As COVID-19 threatens farming communities across Africa already struggling with climate change, the continent is at a crossroads. Will its people and their governments continue trying to replicate industrial farming models promoted by developed countries? Or will they move boldly into the uncertain future, embracing ecological agriculture?
It is time to choose. Africa is projected to overtake South Asia by 2030 as the region with the greatest number of hungry people. An alarming 250 million people in Africa now suffer from “undernourishment,” the U.N. term for chronic hunger.
If policies do not change, experts project that number to soar to 433 million in 2030.
The evidence is now convincing that the ironically titled Green Revolution model of agriculture, with its commercial seeds and synthetic fertilizers, has failed to bring progress for Africa’s farmers. Since 2006, under the banner of the billion-dollar Alliance for a Green Revolution for Africa (AGRA), that strategy has had an unprecedented opportunity to generate improved productivity, incomes, and food security for small-scale farmers. African governments have spent billions of dollars subsidizing and promoting the adoption of these imported technologies.
According to a recent report, False Promises, evidence from AGRA’s 13 countries indicates that it is taking Africa in the wrong direction. Productivity has improved marginally, and only for a few chosen crops such as maize. Others have withered in a drought of neglect from donor agencies and government leaders. In AGRA’s 13 focus countries, the production of millet, a hearty, nutritious and climate-resilient grain, fell 24% while yields declined 21%. This leaves poor farmers with less crop diversity in their fields and less nutritious food on their children’s plates.
Small-scale farming households, the intended beneficiaries of Green Revolution programs, seem scarcely better off. Poverty remains high, and severe food insecurity has increased 31% across AGRA’s 13 countries, as measured by the United Nations.
Rwanda, the home country of AGRA’s president, Agnes Kalibata, is held up as an example of AGRA’s success. After all, maize production increased fourfold since AGRA began in 2006 under Kalibata’s leadership as Agriculture Minister. The report refers to Rwanda as “AGRA’s hungry poster child.” All that maize apparently did not benefit the rural poor. Other crops went into decline and the number of undernourished Rwandans increased 41% since 2006, according to the most recent U.N. figures.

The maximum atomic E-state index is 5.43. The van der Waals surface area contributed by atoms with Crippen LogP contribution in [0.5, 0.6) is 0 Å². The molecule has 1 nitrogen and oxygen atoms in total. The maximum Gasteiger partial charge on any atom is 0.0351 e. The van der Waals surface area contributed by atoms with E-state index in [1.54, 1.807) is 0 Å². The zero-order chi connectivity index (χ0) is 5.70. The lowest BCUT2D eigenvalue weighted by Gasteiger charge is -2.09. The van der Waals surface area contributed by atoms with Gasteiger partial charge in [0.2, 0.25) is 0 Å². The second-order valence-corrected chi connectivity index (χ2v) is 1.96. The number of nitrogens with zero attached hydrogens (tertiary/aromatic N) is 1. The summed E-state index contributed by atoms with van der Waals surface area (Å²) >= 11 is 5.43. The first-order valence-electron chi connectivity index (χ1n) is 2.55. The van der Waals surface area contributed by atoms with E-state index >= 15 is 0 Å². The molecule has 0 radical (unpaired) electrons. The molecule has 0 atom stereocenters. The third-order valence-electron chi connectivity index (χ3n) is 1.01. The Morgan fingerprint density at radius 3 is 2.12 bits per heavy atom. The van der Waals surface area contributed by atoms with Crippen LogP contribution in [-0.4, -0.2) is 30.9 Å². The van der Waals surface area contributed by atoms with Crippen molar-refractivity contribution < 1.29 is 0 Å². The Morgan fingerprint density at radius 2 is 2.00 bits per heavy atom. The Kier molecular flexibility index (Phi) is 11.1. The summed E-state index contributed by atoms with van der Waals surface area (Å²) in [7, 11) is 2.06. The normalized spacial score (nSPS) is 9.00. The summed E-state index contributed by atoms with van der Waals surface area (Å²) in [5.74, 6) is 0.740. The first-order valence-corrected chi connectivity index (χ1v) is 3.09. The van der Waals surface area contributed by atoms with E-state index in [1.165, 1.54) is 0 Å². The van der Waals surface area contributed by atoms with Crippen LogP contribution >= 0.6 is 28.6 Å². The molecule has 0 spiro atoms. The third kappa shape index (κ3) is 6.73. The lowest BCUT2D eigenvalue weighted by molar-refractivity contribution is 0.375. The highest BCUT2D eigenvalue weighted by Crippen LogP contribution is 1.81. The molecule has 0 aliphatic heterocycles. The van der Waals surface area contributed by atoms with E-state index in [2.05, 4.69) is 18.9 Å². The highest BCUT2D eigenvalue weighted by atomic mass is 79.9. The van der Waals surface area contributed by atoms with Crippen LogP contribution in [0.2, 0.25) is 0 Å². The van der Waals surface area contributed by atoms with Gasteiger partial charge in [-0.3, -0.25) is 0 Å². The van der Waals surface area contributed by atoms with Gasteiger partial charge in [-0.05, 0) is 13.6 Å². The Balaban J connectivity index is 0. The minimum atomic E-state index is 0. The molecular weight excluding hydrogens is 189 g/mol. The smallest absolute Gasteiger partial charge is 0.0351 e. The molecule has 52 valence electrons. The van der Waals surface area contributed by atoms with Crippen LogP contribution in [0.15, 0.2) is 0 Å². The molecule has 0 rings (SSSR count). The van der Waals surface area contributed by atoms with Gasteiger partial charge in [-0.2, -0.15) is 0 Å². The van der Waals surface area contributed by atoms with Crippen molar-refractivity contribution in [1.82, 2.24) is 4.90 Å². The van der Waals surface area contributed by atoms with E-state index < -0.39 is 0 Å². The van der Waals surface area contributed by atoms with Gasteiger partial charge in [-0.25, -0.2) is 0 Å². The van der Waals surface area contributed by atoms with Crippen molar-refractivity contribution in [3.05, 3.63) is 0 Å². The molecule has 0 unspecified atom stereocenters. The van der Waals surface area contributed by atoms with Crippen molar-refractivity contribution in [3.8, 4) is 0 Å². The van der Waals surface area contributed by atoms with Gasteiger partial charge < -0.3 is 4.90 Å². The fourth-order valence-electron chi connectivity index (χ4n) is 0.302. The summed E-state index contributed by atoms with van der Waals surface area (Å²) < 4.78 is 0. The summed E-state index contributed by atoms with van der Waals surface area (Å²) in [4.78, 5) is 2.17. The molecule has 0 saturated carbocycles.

Green Revolution proponents have had 14 years to demonstrate they can lead Africa into a food-secure future. Billions of dollars later, they have failed. AGRA wrapped up its annual Green Revolution Forum on 11 September without providing any substantive responses to the findings.
With a pandemic threatening to disrupt what climate change does not, Africa needs to take a different path, one that focuses on ecological farm management using low-cost, low-input methods that rely on a diversity of crops to improve soils and diets.
Many farmers are already blazing that trail, and some governments are following with bold steps to change course.
In fact, two of the three AGRA countries that have reduced both the number and share of undernourished people – Ethiopia and Mali – have done so in part due to policies that support ecological agriculture.
Ethiopia, which has reduced the incidence of undernourishment from 37% to 20% since 2006, has built on a 25-year effort in the northern Tigray Region to promote compost, not just chemical fertilizer, along with soil and water conservation practices, and biological control of pests. In field trials, such practices have proven more effective than Green Revolution approaches. The program was so successful it has become a national program and is currently being implemented in at least five regions.